Yet in his sleep he saw a vision like no other. A great entranceway into God’s city, with angelic beings moving up and down the path from the city to the Earth. The angels, busy with their work throughout the world, were not the focus of the vision, but God was. God who was standing on the path from Heaven to Earth, God who was not sitting on God’s throne, but had left the city to come and meet Jacob. Jacob is blessed with an expanded version of the blessing that was given to Abraham at the same spot, and Jacob was moved instantly, building an altar to God like his grandfather had before him.
The text leaves us with some questions hanging over us. Is this place, now named Bethel, truly the home of God in the sense that, to meet God you must go to Bethel? Would anyone who found themselves here have an encounter with God? What about the angels? Is this the one place they enter into the world from? What do we make of this entrance to God’s city, to this encounter between God and servant in the wilderness of the Levant?
If Bethel, and indeed all places like it, are uniquely Holy so that God can only be found in them then we should all begin to mourn. We, far removed from the Levant, cannot take regular trips to Bethel or Jerusalem or any other Holy Site and hope to see God. Even if we extend to ourselves the hope that there are such places here in the United States, we cannot make daily pilgrimage to meet God, and honestly to do so even yearly to seek out sacred spaces would be difficult.
No, God cannot be limited in this way to single locations. Something more must going on than this. We cannot deny that places like Bethel, like the Church of the Holy Sepulchre, even places as humble as our own churches, have something sacred to them. They have seen the prayers of the faithful lifted to Heaven and the wonders of God enacted across decades, centuries, and even millennia – they are consecrated and set apart uniquely from mere constructions of wood and stone. Yet, they are not Holy in themselves, God is not constrained to appear in our churches, or in Jerusalem, or in any one place, God is necessarily free of such limitations.
This does not diminish the importance of any of these spaces, they still hold something incredibly powerful in our hearts and when we enter them we feel a change in ourselves. However, when we exist as we do right now, people who are meeting through alternate means. When we are people sitting outside of sanctuaries and behind screens. When the structures that gave us a sense of comfort still feel somehow foreign, what are we to do?
The answer is that we look to Jacob in the wilderness. Traveling as we have been, moving as we continue to through the new landscape of a pandemic era existence, we find ourselves resting in a space that is both familiar and unrecognizable. We look around and recognize what we used to know, but acknowledge that something is different. The altar of our devotion seemingly in rubble around us. The place is right, the God is the same, but have we changed? Can we see God even with the world so profoundly different, even though we do not recognize Bethel as we rest there?
Yes! The answer is overwhelmingly yes! Because while the landscape has changed, and our altars are not where they once were, or the accoutrement of our worship has taken a new form. However, the lesson that Jacob saw at Bethel was not simply that, “God is in this place,” But that God was working in all places. The structure Jacob saw reaching up into Heaven, something we typically call a “ladder,” was nothing like a ladder. Neither was it like the steps of a Ziggurat which reached up into the Heavens. No, that would suggest that something was built to reach Heaven, something put up for people to climb. It is better understood that what Jacob saw was a roadway, an incline that stretched from the city of God to the Earth The road into a city is built, not by those hoping to enter the city, but by those within, an invitation to come in, but also a way for those within the city to travel outward.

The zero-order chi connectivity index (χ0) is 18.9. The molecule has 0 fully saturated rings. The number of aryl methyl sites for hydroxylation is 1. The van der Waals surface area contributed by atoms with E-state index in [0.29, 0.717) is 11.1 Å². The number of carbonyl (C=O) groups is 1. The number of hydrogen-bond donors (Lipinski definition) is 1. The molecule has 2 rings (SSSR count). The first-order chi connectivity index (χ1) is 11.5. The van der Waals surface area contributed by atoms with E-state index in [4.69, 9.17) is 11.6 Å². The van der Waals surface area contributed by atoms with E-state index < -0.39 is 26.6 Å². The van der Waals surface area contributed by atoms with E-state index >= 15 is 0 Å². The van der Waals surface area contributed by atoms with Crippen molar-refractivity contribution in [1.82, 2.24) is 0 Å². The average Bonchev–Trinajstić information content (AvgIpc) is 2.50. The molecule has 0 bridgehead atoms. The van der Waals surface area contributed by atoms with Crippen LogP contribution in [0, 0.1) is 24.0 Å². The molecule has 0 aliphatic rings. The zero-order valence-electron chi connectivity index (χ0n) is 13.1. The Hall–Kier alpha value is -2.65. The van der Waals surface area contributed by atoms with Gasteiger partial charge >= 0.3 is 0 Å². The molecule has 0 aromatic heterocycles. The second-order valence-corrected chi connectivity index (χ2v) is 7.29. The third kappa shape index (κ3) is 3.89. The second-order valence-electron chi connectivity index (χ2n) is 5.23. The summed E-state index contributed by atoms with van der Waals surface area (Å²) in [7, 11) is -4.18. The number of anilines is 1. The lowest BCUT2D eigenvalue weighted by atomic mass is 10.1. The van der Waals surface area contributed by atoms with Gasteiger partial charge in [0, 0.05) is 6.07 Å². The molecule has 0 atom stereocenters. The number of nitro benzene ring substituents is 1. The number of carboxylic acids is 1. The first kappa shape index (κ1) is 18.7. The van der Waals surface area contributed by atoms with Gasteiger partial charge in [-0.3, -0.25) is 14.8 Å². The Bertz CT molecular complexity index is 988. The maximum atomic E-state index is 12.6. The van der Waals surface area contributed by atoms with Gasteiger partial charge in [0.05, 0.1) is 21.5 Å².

God is seen not on the throne within the city but on the roadway ready to meet Jacob. God is stepping out and coming toward Jacob. Why can we not imagine God doing the same for us? In part I think because we are expecting to find the same sacred space we knew before, or to see God like we did before. However, even when we are in the same spot, time has passed and our sacred spaces have changed. So, I think, have all of us. We are not who we were a few months ago, that is the nature of growth and of our lives. Yet, God is still on the roadway, God is still walking down to meet us. Sometimes that means we will see God in a place we saw God previously, sometimes in a place we have never known God before, but wherever we see God, we see God walking toward us. We see a blessing offered us that was greater than the one we had before.
We gather together today, in a variety of different ways and with a great deal that has changed since the last time we did so. Yet, I tell you God is in this place. Whether that place is outside of the church, in a car or a camp chair. Whether that place is sat in front of a laptop or tablet. God is with us. God is here. God is offering us a new blessing. Let us give thanks to our God who is walking down to meet us, let us give thanks that God can meet us wherever we are, let us see Bethel not in one place but in all places, wherever God’s name is called upon and God’s people gather. God is in this place! Let us rejoice to know it! – Amen
 Jonathan Z. Smith. “To Take Place” in To Take Place. (Chicago, Illinois: University of Chicago Press. 1987) 104
 C. Houtman. “What did Jacob see in his dream at Bethel?” in Vestus Testamentum. 27 (1977) 337-351
 Ellen Van Wolde. “A Stairway in Heaven?” in Vestus Testamenum. 69 (2019) 722-735